Four years earlier, competing for West Germany, Georg Hackl had missed out on a gold medal in the luge by just under 0.4 seconds. Having analysed his performance in detail he came to the conclusion that it had been his start that had cost him, and duly set about improving his speed at the top of the run.
Following Calgary, Hackl never lost his focus. He spent nearly four years working on the perfect start, examining every movement of his body and working on each aspect of his fitness that would help him fly away from the buzzer. His focus and dedication had seen him win world titles and two world cups in the years since his Calgary setback. Moreover, he knew that the 1988 gold medallist, Jens Müller, had not been in the best of form. Instead, his greatest challenge was to come from two Austrians – Markus Prock and Markus Schmidt.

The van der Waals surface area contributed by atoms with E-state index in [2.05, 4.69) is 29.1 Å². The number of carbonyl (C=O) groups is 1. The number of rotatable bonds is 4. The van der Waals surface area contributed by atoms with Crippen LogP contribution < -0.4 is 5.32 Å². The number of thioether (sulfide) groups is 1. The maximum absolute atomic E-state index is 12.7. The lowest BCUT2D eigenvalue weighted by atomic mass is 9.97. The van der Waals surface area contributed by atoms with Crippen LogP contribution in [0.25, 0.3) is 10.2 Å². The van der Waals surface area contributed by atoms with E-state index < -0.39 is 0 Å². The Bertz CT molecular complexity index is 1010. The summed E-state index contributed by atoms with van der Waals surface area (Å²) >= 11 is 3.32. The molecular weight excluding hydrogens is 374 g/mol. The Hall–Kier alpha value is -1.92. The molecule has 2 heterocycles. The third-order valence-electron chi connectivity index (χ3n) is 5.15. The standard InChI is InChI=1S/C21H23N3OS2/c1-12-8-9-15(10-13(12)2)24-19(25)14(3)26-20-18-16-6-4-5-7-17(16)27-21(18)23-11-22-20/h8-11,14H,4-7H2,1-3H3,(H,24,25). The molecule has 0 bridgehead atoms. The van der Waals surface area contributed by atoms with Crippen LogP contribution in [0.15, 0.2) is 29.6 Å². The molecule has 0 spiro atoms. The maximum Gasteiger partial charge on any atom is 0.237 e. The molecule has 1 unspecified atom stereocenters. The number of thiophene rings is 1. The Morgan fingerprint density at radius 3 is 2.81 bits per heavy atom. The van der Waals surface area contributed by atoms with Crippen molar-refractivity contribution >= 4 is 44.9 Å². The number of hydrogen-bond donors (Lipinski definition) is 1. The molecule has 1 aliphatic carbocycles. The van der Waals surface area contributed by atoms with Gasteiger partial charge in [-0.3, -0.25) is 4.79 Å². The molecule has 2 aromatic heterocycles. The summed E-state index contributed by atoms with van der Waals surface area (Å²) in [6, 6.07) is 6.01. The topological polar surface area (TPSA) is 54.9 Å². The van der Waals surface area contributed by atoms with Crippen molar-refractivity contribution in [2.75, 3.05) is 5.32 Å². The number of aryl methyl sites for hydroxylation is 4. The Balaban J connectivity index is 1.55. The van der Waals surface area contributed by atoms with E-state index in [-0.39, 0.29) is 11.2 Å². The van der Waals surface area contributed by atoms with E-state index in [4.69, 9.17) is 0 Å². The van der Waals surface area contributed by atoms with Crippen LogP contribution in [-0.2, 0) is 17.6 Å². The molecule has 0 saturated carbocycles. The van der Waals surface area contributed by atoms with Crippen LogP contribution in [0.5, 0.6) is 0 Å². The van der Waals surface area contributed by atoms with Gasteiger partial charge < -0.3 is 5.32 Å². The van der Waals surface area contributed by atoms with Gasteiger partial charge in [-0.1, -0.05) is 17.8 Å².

Hackl set an early marker with the fastest time in the first run. His preparations had clearly paid off as he was also the second quickest athlete at the start. He was only third fastest on the second run, but that was still enough to give him an overnight lead of more than 0.15 seconds – a tiny margin in most sports, but a very handy advantage in the luge.
As is so often the case in luge, it was the third run that proved decisive. Hackl was fastest, Muller second and Schmidt – who had been second overnight – could finish only seventh quickest. It now seemed that only a loss of focus could prevent Hackl from claiming gold going into the final descent. However, he remained in control and delivered an impressive run. Yet again he recorded the joint quickest start time and, once again, went fastest overall. The gold that had eluded him four years earlier was now his.